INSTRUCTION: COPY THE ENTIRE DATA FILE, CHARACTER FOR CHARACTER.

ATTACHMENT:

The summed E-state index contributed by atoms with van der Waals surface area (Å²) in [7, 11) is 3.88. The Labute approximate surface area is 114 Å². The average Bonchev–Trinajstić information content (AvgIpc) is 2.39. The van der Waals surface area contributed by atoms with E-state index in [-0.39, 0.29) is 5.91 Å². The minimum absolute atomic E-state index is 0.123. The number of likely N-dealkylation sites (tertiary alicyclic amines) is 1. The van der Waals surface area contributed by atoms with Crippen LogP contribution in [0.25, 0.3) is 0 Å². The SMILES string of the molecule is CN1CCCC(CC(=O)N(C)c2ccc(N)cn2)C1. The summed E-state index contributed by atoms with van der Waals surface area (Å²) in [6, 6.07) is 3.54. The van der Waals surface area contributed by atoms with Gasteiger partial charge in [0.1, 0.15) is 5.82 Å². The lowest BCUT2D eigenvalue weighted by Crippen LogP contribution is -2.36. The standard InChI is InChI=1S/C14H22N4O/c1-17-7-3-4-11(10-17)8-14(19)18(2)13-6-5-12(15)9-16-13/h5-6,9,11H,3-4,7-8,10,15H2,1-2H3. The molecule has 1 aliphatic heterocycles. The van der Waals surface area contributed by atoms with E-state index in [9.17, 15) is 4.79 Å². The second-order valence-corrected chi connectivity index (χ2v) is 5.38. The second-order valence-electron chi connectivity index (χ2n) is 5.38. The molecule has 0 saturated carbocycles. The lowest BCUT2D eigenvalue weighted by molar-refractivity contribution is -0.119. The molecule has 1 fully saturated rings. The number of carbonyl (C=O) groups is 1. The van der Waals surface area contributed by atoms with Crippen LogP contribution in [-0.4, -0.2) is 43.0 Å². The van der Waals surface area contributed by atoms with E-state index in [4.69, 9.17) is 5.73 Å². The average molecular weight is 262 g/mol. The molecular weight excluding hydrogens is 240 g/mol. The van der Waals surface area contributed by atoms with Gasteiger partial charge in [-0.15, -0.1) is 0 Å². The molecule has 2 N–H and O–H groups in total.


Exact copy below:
The summed E-state index contributed by atoms with van der Waals surface area (Å²) in [7, 11) is 3.88. The Labute approximate surface area is 114 Å². The average Bonchev–Trinajstić information content (AvgIpc) is 2.39. The van der Waals surface area contributed by atoms with E-state index in [-0.39, 0.29) is 5.91 Å². The minimum absolute atomic E-state index is 0.123. The number of likely N-dealkylation sites (tertiary alicyclic amines) is 1. The van der Waals surface area contributed by atoms with Crippen LogP contribution in [0.25, 0.3) is 0 Å². The SMILES string of the molecule is CN1CCCC(CC(=O)N(C)c2ccc(N)cn2)C1. The summed E-state index contributed by atoms with van der Waals surface area (Å²) in [6, 6.07) is 3.54. The van der Waals surface area contributed by atoms with Gasteiger partial charge in [0.1, 0.15) is 5.82 Å². The lowest BCUT2D eigenvalue weighted by Crippen LogP contribution is -2.36. The standard InChI is InChI=1S/C14H22N4O/c1-17-7-3-4-11(10-17)8-14(19)18(2)13-6-5-12(15)9-16-13/h5-6,9,11H,3-4,7-8,10,15H2,1-2H3. The molecule has 1 aliphatic heterocycles. The van der Waals surface area contributed by atoms with E-state index in [9.17, 15) is 4.79 Å². The second-order valence-corrected chi connectivity index (χ2v) is 5.38. The second-order valence-electron chi connectivity index (χ2n) is 5.38. The molecule has 0 saturated carbocycles. The lowest BCUT2D eigenvalue weighted by molar-refractivity contribution is -0.119. The molecule has 1 fully saturated rings. The number of carbonyl (C=O) groups is 1. The van der Waals surface area contributed by atoms with Crippen LogP contribution in [-0.4, -0.2) is 43.0 Å². The van der Waals surface area contributed by atoms with E-state index in [4.69, 9.17) is 5.73 Å². The average molecular weight is 262 g/mol. The molecular weight excluding hydrogens is 240 g/mol. The van der Waals surface area contributed by atoms with Gasteiger partial charge in [-0.15, -0.1) is 0 Å². The molecule has 2 N–H and O–H groups in total.